Kostas Metaxas is the creative powerhouse behind high-end brand Metaxas & Sins. As well as his wonderfully inventive “High-end audio sculptures”, he has an extensive collection of concert recordings from some of the top names in the music world. Not limiting his imagination to the audio world, Kostas also designs for some of the most well-known luxury brands in the world.

HP. You haven’t always been involved with the audio industry judging by some of the photographs we’ve seen and the stories that you recount, what did you do and where were you based?

KM. Actually, Audio was my first business once I left University. It started as my passion as a teenager in High School [~13 yrs old]. I studied at Melbourne University, and in the 3rd year of a Medical Sciences degree [BSc], I left to study in Heidelberg Germany. Whilst there, I met some like-minded audiophile students, one who introduced me to one of the bigger Hi Fi dealers in Mannheim. I had never heard the biggest, most expensive brands as a teenager [I couldn’t afford them] so I was keen to hear how “bad” my preamplifier [that I had brought with me] was. After listening to a few tracks of one of his “Reference” LPs, the dealer was so gobsmacked that he asked me to make some for him. I decided to follow my dream and return to Melbourne, Australia to make them [to my parent’s horror]. He subsequently submitted it to Klaus Renner’s “DAS OHR”, the equivalent of “Harry Pearson’s The Absolute Sound” in Germany which praised it. It took quite some time for me to wrap my mind around the fact that I could create one of the best amplifiers in the world. Once that sinked in, it was my first epiphany. I would use the challenge to fuel me to try harder. The education system in Australia at the time, encouraged you to excel in sports, but little else.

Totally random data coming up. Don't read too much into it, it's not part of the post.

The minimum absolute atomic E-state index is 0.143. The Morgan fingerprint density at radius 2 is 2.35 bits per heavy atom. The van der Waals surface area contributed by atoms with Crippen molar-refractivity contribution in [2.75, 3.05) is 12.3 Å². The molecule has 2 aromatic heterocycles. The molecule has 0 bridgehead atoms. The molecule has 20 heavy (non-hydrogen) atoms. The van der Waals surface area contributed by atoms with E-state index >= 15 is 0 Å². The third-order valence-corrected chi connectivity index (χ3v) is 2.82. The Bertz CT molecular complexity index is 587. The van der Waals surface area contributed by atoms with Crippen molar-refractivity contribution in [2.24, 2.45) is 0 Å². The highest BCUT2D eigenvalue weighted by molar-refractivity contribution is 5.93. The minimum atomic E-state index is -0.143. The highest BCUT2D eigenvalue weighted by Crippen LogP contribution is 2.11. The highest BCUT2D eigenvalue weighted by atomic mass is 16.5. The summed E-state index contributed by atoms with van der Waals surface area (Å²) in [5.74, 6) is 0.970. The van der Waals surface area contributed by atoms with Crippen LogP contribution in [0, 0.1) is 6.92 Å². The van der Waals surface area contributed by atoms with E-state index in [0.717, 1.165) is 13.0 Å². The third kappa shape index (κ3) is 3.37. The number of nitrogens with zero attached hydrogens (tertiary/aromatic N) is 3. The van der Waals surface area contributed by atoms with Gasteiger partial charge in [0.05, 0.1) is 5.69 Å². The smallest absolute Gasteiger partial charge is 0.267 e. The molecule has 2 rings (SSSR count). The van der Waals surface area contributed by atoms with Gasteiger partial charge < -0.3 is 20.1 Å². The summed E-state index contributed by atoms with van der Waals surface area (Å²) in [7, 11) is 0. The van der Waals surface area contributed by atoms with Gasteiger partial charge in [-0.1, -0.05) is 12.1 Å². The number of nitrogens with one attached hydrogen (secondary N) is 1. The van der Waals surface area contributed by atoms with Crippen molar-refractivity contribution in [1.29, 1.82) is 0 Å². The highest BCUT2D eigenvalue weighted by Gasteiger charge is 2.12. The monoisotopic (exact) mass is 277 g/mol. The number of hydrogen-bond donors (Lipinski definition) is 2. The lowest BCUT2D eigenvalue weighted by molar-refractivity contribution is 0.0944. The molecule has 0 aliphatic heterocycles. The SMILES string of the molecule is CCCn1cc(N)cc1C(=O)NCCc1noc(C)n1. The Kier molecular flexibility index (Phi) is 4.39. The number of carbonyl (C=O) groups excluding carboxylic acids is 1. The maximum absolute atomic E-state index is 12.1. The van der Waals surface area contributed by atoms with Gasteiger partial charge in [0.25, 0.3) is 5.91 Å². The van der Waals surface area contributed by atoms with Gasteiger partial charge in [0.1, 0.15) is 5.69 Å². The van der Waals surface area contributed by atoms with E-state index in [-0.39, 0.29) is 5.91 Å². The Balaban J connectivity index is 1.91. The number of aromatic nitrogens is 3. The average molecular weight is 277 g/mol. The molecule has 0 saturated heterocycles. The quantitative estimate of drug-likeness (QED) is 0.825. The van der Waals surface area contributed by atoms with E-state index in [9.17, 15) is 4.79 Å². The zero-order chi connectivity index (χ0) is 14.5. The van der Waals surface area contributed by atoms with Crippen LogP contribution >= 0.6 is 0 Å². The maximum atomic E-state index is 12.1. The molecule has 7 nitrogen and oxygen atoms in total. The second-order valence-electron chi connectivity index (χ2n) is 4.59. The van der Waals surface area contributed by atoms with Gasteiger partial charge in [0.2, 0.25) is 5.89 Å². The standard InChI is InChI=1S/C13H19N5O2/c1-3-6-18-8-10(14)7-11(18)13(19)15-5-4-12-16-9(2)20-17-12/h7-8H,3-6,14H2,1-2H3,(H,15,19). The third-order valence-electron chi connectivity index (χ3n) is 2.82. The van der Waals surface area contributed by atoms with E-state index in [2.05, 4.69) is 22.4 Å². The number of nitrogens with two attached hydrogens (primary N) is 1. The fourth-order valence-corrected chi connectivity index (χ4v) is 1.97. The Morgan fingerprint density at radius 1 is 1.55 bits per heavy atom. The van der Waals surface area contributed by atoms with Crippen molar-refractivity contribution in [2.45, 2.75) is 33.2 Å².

HP. What was your first involvement in the industry and when was this?

KM. My first involvement in the industry as a “producer” was in 1981 , but prior to that, even at the age of 13-14 yrs old, I was tinkering with “kits” reading the local and international Audio hobby magazines [ The Audio Amateur, Wireless World, etc] and following the work of some of the luminaries of the time – John Curl, Peter Walker, Bob Carver, Nelson Pass, Matti Otala, Leach, Cherry, Linsey Hood, Peter Baxandall, Doug Self…

My second epiphany was when I purchased a pair of Quad ESL 57’s with modified treble panels. With many classical recordings that used them as monitors, they were like “looking through a window into the orchestra”.

HP. There’s a story you have that involves Ron Jeremy the porn star, care to share it with readers?

KM. It was in Las Vegas ~ 1991 when I was asked by someone if they could use the bathroom in my Audio Demo Room. . I was busy fielding questions from some Distributors so I didn’t think twice about it and replied “sure”…They [Ron Jeremy] took his girlfriend into the bathroom with him. It was only when I realised they’d been in there for 30 minutes, that I started to worry. One of the important Audio reviewers of the time – Ken Kessler, decided to visit my room at the exact moment that the bathroom door opened and the chap and his half-dressed beau ran out. Ken Kessler screamed out “That’s Ron Jeremy” [ a US Porn Star] ! I didn’t know who Ron Jeremy was and that’s how I first met Ken Kessler…and learnt about Ron Jeremy [who left me some autographed photos in the bathroom].